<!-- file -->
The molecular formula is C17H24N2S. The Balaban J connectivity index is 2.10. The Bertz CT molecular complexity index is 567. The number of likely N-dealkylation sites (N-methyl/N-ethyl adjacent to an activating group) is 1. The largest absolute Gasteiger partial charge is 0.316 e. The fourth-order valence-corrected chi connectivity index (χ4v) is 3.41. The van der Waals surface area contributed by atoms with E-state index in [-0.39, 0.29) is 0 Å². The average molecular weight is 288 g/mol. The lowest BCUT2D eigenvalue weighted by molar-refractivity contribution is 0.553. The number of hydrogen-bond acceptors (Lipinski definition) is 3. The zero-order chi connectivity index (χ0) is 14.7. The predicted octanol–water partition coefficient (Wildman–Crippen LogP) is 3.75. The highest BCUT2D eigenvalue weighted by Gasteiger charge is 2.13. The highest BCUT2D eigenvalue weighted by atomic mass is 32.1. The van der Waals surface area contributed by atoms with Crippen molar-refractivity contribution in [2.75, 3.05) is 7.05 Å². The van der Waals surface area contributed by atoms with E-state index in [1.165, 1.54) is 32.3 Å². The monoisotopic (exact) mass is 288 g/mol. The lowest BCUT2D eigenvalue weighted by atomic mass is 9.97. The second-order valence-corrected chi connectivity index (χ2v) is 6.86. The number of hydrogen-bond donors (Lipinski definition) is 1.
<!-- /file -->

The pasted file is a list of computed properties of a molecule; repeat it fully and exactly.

The molecular formula is C17H24N2S. The Balaban J connectivity index is 2.10. The Bertz CT molecular complexity index is 567. The number of likely N-dealkylation sites (N-methyl/N-ethyl adjacent to an activating group) is 1. The largest absolute Gasteiger partial charge is 0.316 e. The fourth-order valence-corrected chi connectivity index (χ4v) is 3.41. The van der Waals surface area contributed by atoms with E-state index in [-0.39, 0.29) is 0 Å². The average molecular weight is 288 g/mol. The lowest BCUT2D eigenvalue weighted by molar-refractivity contribution is 0.553. The number of hydrogen-bond acceptors (Lipinski definition) is 3. The zero-order chi connectivity index (χ0) is 14.7. The predicted octanol–water partition coefficient (Wildman–Crippen LogP) is 3.75. The highest BCUT2D eigenvalue weighted by Gasteiger charge is 2.13. The highest BCUT2D eigenvalue weighted by atomic mass is 32.1. The van der Waals surface area contributed by atoms with Crippen molar-refractivity contribution in [2.75, 3.05) is 7.05 Å². The van der Waals surface area contributed by atoms with E-state index in [1.165, 1.54) is 32.3 Å². The monoisotopic (exact) mass is 288 g/mol. The lowest BCUT2D eigenvalue weighted by atomic mass is 9.97. The second-order valence-corrected chi connectivity index (χ2v) is 6.86. The number of hydrogen-bond donors (Lipinski definition) is 1.